Corporate Social Responsibility
Benefiting Both Your Business and the Community
Today's societies often ask more from major corporations than simply making a profit and paying taxes.
There's a general expectation that companies should do their best to trade fairly, uphold human rights, and protect the environment. And the focus is not just on big corporations: small companies are often asked to support local causes and play their part in community development.
So, how can a business manage these expectations, but benefit its bottom line, too? A successful Corporate Social Responsibility (CSR) strategy can help.
What Is Corporate Social Responsibility?
No company exists in a vacuum. Every business operates in society, whether on a global or local scale. Its impact and behavior – ethical, social, economic, and environmental – are open to examination and criticism, typically from politicians, the media, and other campaigners, as well as from its own customers.
Corporate history is full of examples of companies that have suffered commercially because they've behaved in ways that are unacceptable to the public. Clothing manufacturers have been damaged by the discovery of child labor in their supply chains, while oil companies have been charged with environmental damage and complicity with human rights abuses. And, of course, there have been many accusations (some devastating) that the financial centers of Wall Street and the City of London do not perform any "socially useful" activity.
These cases show the kinds of risk to reputation that can be associated with an organization's business activity. CSR helps manage such risk. It's not just about charitable giving or philanthropy. Effective CSR is about strategically positioning a company in society so that it can actually take advantage of public concerns, like poverty or global warming, rather than be damaged by them.
A company's CSR program needs to consider the social and environmental impact of the business. Of course, it must address the concerns of its most immediate stakeholders – including staff, customers, investors, and the community where the firm's offices or plants are based. At the same time, any CSR strategy also must look at the bigger picture, considering both backward and forward links in the business chain.
Looking backward, think about the company's suppliers and their subcontractors. What environmental standards and labor codes do they follow? Where do the raw materials come from? Are they from sustainable sources? And looking forward, what's the environmental impact of the distribution chain? Who can access the product, and who is denied the product? What is thrown away, and where does it go?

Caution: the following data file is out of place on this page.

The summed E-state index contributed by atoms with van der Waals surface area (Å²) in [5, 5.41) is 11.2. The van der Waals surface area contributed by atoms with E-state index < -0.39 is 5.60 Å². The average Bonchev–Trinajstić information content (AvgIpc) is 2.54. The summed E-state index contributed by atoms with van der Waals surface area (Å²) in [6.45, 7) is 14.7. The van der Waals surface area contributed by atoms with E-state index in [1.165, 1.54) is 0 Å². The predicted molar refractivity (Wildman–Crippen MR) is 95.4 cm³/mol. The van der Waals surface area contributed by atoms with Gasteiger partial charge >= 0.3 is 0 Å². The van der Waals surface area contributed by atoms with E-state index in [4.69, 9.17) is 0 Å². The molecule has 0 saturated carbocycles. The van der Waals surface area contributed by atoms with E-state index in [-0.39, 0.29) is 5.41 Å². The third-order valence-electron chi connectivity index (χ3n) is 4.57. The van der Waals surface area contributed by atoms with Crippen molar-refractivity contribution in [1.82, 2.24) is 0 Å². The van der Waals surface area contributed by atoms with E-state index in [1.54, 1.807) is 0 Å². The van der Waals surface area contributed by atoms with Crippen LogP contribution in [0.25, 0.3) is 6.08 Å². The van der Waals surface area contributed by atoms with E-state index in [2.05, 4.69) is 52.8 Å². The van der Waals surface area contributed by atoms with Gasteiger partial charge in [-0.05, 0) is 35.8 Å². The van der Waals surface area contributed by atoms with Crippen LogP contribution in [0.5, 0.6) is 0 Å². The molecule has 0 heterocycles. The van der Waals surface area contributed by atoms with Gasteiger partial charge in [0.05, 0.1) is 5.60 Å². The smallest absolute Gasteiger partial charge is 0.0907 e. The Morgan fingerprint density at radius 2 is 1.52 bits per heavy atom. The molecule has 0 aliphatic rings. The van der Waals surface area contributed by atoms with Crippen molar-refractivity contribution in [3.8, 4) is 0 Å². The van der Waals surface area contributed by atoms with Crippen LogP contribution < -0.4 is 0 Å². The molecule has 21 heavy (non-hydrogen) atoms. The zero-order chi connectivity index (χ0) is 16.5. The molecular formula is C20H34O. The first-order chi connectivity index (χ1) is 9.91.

An organization's reputation is at stake at every stage of the production process. Many major corporations now have extensive CSR programs that look beyond the business basics to manage these risks not only successfully, but often profitably. The idea is that there's a benefit to both the company and the society in which it operates.
Elements of CSR
Corporate Social Responsibility programs typically have three main elements:
- Charitable giving – Many businesspeople have a sense of moral and social responsibility, and they want to support the disadvantaged through charitable giving. Although this is basically philanthropy, you can help develop your company's image by carefully selecting who receives your gifts.
- Community investment – Many organizations also see the advantage of developing local communities in ways that can bring real returns to the business. For example, a telecommunications provider might want to sponsor internet access in schools. In practice, they're helping to create the right long-term social conditions for the business to succeed by improving their reputation among consumers and as an employer of choice in the area.
- Commercial initiatives – Carefully selected commercial initiatives can be very good for business, making a significant contribution to the bottom line. One possibility is working with a reputable charity on an issue that's relevant to your product, in a way that will be mutually beneficial. For example, an optometry chain might support an initiative to improve eye care in the developing world. The idea of this "cause-related marketing" technique is to promote your brand and your reputation as a socially responsible company, with whom consumers will want to be associated.
What CSR Can Do for You
Clearly, CSR programs cost money and take some staff attention away from the organization's business. However, a good CSR program can bring you multiple business benefits, including the following:
- Improving your company's reputation, and its ability to manage reputational risks.
- Helping to promote your brand and image in an increasingly socially-aware and perceptive marketplace (this may be particularly important if your clients are public entities).